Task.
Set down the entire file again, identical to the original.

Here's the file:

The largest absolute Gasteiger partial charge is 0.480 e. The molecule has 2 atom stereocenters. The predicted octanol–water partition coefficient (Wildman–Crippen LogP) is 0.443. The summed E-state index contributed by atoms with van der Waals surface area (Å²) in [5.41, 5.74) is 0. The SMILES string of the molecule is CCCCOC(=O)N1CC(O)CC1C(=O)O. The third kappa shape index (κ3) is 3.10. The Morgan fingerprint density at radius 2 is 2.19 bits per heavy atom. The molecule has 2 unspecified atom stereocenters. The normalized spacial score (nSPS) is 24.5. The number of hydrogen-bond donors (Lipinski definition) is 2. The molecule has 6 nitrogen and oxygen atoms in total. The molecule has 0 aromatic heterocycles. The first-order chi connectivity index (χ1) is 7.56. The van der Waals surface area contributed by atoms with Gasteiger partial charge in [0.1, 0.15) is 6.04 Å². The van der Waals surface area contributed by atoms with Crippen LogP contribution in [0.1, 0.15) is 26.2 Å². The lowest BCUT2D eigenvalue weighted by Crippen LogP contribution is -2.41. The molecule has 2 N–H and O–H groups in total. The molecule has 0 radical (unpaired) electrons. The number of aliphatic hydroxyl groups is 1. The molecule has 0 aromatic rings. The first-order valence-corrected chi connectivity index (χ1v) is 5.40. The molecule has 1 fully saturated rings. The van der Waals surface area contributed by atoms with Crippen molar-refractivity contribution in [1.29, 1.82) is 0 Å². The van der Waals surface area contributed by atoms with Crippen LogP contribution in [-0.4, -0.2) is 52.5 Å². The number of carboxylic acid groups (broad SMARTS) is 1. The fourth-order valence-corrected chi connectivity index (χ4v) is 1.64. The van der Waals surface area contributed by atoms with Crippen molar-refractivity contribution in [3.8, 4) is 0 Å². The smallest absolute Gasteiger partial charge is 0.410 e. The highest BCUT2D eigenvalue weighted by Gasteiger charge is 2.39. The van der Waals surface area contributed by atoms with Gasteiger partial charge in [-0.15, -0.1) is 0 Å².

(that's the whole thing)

The largest absolute Gasteiger partial charge is 0.480 e. The molecule has 2 atom stereocenters. The predicted octanol–water partition coefficient (Wildman–Crippen LogP) is 0.443. The summed E-state index contributed by atoms with van der Waals surface area (Å²) in [5.41, 5.74) is 0. The SMILES string of the molecule is CCCCOC(=O)N1CC(O)CC1C(=O)O. The third kappa shape index (κ3) is 3.10. The Morgan fingerprint density at radius 2 is 2.19 bits per heavy atom. The molecule has 2 unspecified atom stereocenters. The normalized spacial score (nSPS) is 24.5. The number of hydrogen-bond donors (Lipinski definition) is 2. The molecule has 6 nitrogen and oxygen atoms in total. The molecule has 0 aromatic heterocycles. The first-order chi connectivity index (χ1) is 7.56. The van der Waals surface area contributed by atoms with Gasteiger partial charge in [0.1, 0.15) is 6.04 Å². The van der Waals surface area contributed by atoms with Crippen LogP contribution in [0.1, 0.15) is 26.2 Å². The lowest BCUT2D eigenvalue weighted by Crippen LogP contribution is -2.41. The molecule has 2 N–H and O–H groups in total. The molecule has 0 radical (unpaired) electrons. The number of aliphatic hydroxyl groups is 1. The molecule has 0 aromatic rings. The first-order valence-corrected chi connectivity index (χ1v) is 5.40. The molecule has 1 fully saturated rings. The van der Waals surface area contributed by atoms with Crippen molar-refractivity contribution in [1.29, 1.82) is 0 Å². The van der Waals surface area contributed by atoms with Crippen LogP contribution in [-0.4, -0.2) is 52.5 Å². The number of carboxylic acid groups (broad SMARTS) is 1. The fourth-order valence-corrected chi connectivity index (χ4v) is 1.64. The van der Waals surface area contributed by atoms with Crippen molar-refractivity contribution in [3.8, 4) is 0 Å². The smallest absolute Gasteiger partial charge is 0.410 e. The highest BCUT2D eigenvalue weighted by Gasteiger charge is 2.39. The van der Waals surface area contributed by atoms with Gasteiger partial charge in [-0.15, -0.1) is 0 Å².